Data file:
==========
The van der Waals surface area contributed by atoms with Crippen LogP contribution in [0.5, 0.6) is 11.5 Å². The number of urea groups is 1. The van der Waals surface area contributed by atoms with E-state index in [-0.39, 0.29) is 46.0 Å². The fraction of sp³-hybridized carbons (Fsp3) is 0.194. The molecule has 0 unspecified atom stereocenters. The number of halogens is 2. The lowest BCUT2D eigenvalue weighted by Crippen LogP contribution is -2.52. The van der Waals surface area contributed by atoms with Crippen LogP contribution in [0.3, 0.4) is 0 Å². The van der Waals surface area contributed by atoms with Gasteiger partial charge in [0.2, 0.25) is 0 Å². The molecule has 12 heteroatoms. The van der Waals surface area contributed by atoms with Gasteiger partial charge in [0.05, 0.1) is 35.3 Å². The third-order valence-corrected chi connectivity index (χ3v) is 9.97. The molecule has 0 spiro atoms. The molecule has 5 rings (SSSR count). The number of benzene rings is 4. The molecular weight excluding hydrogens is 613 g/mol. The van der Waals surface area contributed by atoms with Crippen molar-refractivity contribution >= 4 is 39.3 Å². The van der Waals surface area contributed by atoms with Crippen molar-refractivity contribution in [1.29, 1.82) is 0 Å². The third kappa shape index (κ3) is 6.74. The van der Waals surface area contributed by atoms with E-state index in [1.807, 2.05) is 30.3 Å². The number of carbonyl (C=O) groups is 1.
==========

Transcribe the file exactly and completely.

The van der Waals surface area contributed by atoms with Crippen LogP contribution in [0.5, 0.6) is 11.5 Å². The number of urea groups is 1. The van der Waals surface area contributed by atoms with E-state index in [-0.39, 0.29) is 46.0 Å². The fraction of sp³-hybridized carbons (Fsp3) is 0.194. The molecule has 0 unspecified atom stereocenters. The number of halogens is 2. The lowest BCUT2D eigenvalue weighted by Crippen LogP contribution is -2.52. The van der Waals surface area contributed by atoms with Crippen LogP contribution in [0.3, 0.4) is 0 Å². The van der Waals surface area contributed by atoms with Gasteiger partial charge in [0.2, 0.25) is 0 Å². The molecule has 12 heteroatoms. The van der Waals surface area contributed by atoms with Gasteiger partial charge in [0.05, 0.1) is 35.3 Å². The third-order valence-corrected chi connectivity index (χ3v) is 9.97. The molecule has 0 spiro atoms. The molecule has 5 rings (SSSR count). The number of benzene rings is 4. The molecular weight excluding hydrogens is 613 g/mol. The van der Waals surface area contributed by atoms with Crippen molar-refractivity contribution >= 4 is 39.3 Å². The van der Waals surface area contributed by atoms with Crippen molar-refractivity contribution in [1.29, 1.82) is 0 Å². The third kappa shape index (κ3) is 6.74. The van der Waals surface area contributed by atoms with E-state index in [1.807, 2.05) is 30.3 Å². The number of carbonyl (C=O) groups is 1.